I hope you don’t have friends who recommend Ayn Rand to you. The fiction of Ayn Rand is as low as you can get re fiction. I hope you picked it up off the floor of the subway and threw it in the nearest garbage pail. She makes Mickey Spillane look like Dostoevsky.
(l to r) Flannery O’Connor, Mickey Spillane & Fyodor Dostoevsky
Generally, authors and other creatives, as well as card-carrying members of other less imagination-based vocations, tend not to slam each other no matter how slam-able one or the other is. For instance, you’ll rarely hear of a writer stating that James Patterson is a formulaic plot-pushing hack. It should be noted, though, that horror meister Stephen King last year savaged three spectacularly successful female authors, Suzanne Collins (The Hunger Games), Stephenie Meyer (Twilight), and E.L. James (Fifty Shades of Grey). It is to be hoped that King wasn’t simply dissing dame authors and their predominantly female readership. Let’s assume he was criticizing for only the most pure of professional reasons.
Nevertheless, pros tend not to bash other pros. It’s bad juju, I suppose. You know, I could tear, say, Rhonda Byrne apart not only for being a bad writer but a sloppy, undisciplined, infantile thinker but I won’t — and not because I buy into her The Secret karma-payback bullshit — but because, well, oh hell, screw it all, she just blows.
Anyway, most writers don’t insult others. Then again, there’s that rare keyboard pounder who’s so bad, so worthy of pejorative that even the most sanguine of colleagues cannot resist bullying him or her in print. Such is Ayn Rand.
Yet Rand, her bizarre little cult, and her fiction are perhaps the prime philosophical touchstones for a generation of Republicans.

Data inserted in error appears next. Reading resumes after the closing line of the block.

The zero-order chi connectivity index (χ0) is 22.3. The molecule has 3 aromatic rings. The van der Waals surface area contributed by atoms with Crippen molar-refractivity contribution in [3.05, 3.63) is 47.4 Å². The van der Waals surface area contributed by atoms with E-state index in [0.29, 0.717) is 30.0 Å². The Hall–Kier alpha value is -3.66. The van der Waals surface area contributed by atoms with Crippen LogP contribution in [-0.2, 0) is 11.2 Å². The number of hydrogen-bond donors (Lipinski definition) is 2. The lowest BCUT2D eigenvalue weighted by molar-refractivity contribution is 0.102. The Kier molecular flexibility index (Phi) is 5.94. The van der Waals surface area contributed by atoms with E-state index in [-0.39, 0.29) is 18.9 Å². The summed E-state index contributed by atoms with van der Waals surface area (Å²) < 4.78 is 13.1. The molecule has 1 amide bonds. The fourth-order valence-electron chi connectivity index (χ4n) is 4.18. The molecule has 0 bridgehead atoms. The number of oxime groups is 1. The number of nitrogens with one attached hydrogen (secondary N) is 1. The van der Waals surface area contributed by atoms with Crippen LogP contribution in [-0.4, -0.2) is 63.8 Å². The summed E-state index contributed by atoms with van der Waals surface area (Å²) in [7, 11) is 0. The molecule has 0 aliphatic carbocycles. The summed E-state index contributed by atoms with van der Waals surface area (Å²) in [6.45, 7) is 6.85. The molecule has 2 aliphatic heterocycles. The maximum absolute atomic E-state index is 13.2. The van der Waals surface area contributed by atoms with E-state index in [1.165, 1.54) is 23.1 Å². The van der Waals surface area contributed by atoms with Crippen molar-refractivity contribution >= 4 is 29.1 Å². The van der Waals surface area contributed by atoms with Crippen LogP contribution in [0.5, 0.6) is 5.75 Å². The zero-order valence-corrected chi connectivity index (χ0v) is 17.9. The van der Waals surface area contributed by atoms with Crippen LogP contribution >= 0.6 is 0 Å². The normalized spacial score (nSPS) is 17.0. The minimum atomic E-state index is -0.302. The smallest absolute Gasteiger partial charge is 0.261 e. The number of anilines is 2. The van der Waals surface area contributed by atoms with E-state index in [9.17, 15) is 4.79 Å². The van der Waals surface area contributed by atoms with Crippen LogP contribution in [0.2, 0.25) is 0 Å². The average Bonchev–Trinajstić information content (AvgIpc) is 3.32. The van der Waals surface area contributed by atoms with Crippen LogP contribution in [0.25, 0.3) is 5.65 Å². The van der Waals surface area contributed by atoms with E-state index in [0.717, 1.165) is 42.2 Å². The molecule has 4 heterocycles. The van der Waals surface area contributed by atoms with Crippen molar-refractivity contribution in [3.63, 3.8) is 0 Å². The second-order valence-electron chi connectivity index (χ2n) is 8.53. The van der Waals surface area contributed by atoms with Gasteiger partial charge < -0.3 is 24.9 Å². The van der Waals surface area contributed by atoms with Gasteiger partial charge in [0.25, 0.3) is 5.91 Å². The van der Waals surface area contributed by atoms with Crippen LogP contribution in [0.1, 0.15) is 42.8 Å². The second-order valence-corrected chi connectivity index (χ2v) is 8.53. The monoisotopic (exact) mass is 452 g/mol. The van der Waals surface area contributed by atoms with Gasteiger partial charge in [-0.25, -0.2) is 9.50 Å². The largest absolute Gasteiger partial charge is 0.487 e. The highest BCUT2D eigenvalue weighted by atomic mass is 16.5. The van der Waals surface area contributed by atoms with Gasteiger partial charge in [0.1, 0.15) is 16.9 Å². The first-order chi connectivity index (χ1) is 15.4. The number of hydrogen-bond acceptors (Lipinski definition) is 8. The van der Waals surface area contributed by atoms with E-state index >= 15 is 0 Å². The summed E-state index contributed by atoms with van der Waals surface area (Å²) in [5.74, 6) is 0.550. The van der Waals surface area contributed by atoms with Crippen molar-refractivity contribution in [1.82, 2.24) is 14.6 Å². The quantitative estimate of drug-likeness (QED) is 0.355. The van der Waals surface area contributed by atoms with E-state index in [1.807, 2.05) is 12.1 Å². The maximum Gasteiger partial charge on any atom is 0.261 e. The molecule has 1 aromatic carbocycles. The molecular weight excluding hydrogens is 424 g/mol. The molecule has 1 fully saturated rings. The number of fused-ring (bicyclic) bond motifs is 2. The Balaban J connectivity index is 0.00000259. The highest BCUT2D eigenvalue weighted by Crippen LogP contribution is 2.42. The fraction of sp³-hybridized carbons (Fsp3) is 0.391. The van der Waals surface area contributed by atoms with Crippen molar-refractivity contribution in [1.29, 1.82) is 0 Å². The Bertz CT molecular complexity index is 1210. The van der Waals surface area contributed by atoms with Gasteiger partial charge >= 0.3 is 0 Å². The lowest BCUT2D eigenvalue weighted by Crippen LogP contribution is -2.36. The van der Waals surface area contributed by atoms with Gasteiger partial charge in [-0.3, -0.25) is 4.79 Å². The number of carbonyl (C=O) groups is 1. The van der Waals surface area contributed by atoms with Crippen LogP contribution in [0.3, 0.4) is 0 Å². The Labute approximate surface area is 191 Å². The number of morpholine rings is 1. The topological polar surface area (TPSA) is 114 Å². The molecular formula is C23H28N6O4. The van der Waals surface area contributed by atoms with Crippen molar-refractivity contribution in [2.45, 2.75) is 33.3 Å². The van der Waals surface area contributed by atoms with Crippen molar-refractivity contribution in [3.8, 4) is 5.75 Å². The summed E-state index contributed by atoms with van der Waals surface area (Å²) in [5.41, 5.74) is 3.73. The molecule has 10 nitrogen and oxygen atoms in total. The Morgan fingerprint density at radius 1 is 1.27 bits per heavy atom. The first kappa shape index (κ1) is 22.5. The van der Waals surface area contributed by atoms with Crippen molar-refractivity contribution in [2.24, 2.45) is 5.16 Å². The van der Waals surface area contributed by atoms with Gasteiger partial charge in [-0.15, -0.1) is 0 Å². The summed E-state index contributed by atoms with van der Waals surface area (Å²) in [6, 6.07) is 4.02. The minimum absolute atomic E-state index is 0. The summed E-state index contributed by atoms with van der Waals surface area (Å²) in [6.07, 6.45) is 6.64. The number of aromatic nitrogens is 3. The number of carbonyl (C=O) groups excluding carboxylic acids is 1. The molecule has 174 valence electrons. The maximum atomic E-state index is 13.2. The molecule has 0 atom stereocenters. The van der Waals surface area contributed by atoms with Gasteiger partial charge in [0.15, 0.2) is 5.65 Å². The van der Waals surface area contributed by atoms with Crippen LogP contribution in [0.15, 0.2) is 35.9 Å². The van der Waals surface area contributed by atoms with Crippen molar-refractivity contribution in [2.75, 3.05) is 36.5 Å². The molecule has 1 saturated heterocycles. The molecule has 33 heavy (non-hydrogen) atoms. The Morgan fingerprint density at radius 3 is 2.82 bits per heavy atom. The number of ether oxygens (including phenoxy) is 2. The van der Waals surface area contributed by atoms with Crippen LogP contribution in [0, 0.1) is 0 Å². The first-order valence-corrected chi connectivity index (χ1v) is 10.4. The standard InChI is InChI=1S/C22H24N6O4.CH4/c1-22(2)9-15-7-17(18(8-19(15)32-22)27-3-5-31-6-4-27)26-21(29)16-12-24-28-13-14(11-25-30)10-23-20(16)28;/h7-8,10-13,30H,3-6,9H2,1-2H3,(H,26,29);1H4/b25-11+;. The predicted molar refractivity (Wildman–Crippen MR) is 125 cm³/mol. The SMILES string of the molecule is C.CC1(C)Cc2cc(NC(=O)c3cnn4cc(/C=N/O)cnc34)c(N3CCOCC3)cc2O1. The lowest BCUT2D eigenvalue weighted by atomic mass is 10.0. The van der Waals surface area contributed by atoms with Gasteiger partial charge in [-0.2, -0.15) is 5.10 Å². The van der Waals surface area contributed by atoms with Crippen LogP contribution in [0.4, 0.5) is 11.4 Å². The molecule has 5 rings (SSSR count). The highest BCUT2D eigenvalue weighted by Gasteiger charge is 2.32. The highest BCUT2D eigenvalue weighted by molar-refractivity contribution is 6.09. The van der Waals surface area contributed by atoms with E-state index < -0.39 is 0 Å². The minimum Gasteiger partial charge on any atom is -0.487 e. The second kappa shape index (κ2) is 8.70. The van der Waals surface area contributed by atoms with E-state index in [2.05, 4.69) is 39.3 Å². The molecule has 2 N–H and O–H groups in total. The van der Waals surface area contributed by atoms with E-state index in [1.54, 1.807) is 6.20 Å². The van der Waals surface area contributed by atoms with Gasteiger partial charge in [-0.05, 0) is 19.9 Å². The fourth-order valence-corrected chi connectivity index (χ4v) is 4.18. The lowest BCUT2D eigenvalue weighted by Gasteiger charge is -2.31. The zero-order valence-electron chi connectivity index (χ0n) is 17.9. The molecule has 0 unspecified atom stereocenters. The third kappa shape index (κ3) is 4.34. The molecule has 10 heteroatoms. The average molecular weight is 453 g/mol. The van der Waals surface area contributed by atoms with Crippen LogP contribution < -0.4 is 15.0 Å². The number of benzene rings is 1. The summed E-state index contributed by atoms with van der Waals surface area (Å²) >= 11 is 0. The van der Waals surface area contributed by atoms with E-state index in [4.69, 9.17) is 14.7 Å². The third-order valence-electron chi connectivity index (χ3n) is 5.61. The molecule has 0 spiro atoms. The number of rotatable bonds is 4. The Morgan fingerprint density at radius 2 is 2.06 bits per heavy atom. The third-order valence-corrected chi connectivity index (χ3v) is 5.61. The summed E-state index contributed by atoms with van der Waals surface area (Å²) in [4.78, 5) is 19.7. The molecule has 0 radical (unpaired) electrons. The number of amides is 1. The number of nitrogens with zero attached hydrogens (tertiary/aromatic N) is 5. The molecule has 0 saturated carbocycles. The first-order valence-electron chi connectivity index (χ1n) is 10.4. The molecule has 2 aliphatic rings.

In that sense, O’Connor was not only a literary critic but a political one.
Ernest and Larry Lockridge are the sons of Indiana’s own Ross Lockridge, Jr., who penned the sensational bestseller, Raintree County, and then offed himself at the tender age of 33 in 1948. The book became a just-as-sensational blockbuster movie starring super heavyweights Elizabeth Taylor, Montgomery Clift, Eva Marie Saint, Lee Marvin, Rod Taylor, Agnes Moorehead, and even DeForest Kelley, later of Star Trek fame. Directed by Edward Dmytryk in 1957, the movie was the most expensive ever shot at the time. During the shooting Clift smashed up his car and nearly died. His life was saved by Elizabeth Taylor; she says she actually pulled his tongue out of his throat lest he die of asphyxiation. If you watch the movie closely, you’ll be able to see which scenes were shot before and after the crash as Clift suffered severe facial injuries.
Clift And Taylor In A Publicity Still From “Raintree County”
Lockridge pere suffered from debilitating depression and then took his own life via carbon monoxide poisoning. His fils have clashed publicly over the possible reasoning for their daddy-o’s suicide. Ernest has claimed his pop’s depression was caused by molestation at the hand of his father, Ross, Sr. Larry doesn’t buy it.
So it turns out the Lockridge family was almost as fraught with scandal and drama as the antebellum Shawnessey family of Indiana and Georgia in Ross, Jr.’s novel.
WFHB’s Doug Storm gives us good three-parter on the book and the Lockridges. Catch it.
[BTW: Doug Storm won WFHB’s coveted Rookie of the Year award at the station’s annual meeting earlier this month. I’m not too modest to say I copped that very plaque in 2010, my first year here in B-town and at the station, natch. Let’s see it’s here somewhere, maybe under this pile….]